Earlier this week I was tagged by my Mom in a post on Facebook. These days the majority of our communication is via FB, so I didn't think anything of it at first. Later that day I was scrolling through my FB feed when I saw what she had tagged me in. It was an article from the Asbury Park Press. All I had to do was read the title to know I had to put my phone down and save that read for a later time. If it was anything that I imagined it to be, it was going to hit my heart hard. Hard in the way that it jumps into your throat, it suddenly becomes difficult to swallow and your vision is instantaneously blurred as tears are involuntarily streaming down your cheeks.
A few days later, as I was awaiting the remaining passengers to board my flight back to Chicago, something reminded me of that article. I decided, I'm in a window seat (a high preference of mine - always get a window seat), it's early, there are only a few people around me and I have a scarf on. Let's cry this one out.
I was only a sentence in before the tears hit. My heart ached in a way that it hasn't ached in quite some time. I suddenly realized the scarf was of no use - I needed a box of tissues.
(before you continue, please take the time to read the above article by TINA PLANTAMURA for the Asbury Park Press ... I'll wait here)
I don't think I could EVER accurately express what my father's parents meant to me. Especially my Grandmother, who was taken from us way too early. I was barely a teenager when she passed. Actually, to be honest, I am not even sure I was a teenager yet.
Although I was young, I remember my Mom getting frustrated with my Grandmother at times and I never really understood why. I just remember thinking, how could you possibly think badly of Grandma?!?! Don't you know her? She is the most amazing person on earth and would never purposely hurt a soul. Do you have any idea what she means to us -- to me?!?! How much we enjoy and love her dearly?!? However, after reading that article (and the mere fact that my Mother shared it with me), I think I get it now.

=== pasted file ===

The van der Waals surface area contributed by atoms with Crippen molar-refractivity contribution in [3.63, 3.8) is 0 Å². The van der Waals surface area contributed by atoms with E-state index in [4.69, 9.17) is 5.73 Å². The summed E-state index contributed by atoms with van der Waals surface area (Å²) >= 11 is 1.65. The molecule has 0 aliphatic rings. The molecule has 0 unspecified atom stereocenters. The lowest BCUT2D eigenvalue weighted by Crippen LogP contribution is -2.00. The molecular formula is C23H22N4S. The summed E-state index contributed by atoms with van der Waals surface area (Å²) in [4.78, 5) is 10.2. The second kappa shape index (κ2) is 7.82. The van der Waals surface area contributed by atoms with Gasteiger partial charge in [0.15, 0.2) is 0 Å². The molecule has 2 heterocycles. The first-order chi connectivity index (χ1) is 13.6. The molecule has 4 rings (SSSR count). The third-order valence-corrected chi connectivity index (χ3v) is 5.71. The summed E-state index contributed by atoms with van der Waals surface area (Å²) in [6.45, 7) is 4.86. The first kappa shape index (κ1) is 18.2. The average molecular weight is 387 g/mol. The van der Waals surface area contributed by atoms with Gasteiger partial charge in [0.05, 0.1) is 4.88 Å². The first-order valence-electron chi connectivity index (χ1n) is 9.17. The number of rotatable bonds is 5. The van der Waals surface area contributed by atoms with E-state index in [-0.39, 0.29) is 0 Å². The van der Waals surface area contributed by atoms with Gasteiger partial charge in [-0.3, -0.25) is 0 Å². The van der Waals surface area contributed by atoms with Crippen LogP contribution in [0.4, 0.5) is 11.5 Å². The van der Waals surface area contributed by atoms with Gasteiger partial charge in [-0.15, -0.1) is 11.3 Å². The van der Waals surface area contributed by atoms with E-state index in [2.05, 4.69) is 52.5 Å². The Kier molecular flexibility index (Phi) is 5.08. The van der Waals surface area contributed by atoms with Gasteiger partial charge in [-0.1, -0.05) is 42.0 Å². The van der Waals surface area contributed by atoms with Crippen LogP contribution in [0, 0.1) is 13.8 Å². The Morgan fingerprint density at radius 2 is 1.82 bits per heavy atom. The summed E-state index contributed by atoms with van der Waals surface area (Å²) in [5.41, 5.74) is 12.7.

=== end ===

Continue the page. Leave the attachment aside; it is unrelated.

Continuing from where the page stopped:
For me, it wasn't about the extra scoop of ice cream in our Root Beer Floats or the endless supply of Andes Mints or the late bed-times. It was the unforgettable feeling and excitement I would get knowing that we were going to Grandma's. It was the smell of her house and the sound of her voice. It was the everlasting love that she showed us in every possible way she could. She made us feel like the most important kids in the world - which, to me, is what grandparents are for.
To this day I can still hear her voice and I have moments that I wish I would dream about her, just one more time. Although I am appreciative of the time I did have with her and my grandfather, I am envious of people who still have grandparents in their lives. When I have a bride and groom who are blessed to have a grandparent at their wedding, I want to run up to them and say,
"Take your time. Hold them a little bit closer today, allow that hug and embrace to linger. Savor it. You are one of the lucky ones."
Not everyone gets to have the experience/memory of a grandparent there to witness their wedding.
What I wouldn't do to have the opportunity to hug my Grandmother or Grandfather at my (someday) wedding.
To my Mom: Mom, she couldn't have ever replaced you, she was an incredible bonus in our lives. Someone that was put here to enrich our souls and allow us to learn what it feels like to be loved beyond belief. I can't wait for you to be "that grandma" to my kids one day.
To "Beat-up" Grandma** (and "Beat-up" Grandpa**): Although the time was short, I am the luckiest person in the world to have had you in my life, and I wouldn't change that for the world. Thank you for being the world's most amazing grandparents any child could ask for. I wish everyone had the opportunity to experience grandparents like you!!
** This was our term of endearment for my grandparents - "Beat-up" Grandma and Grandpa. If you'd like to hear the story of how and why, be sure to leave a comment and I shall share the story in a follow up post.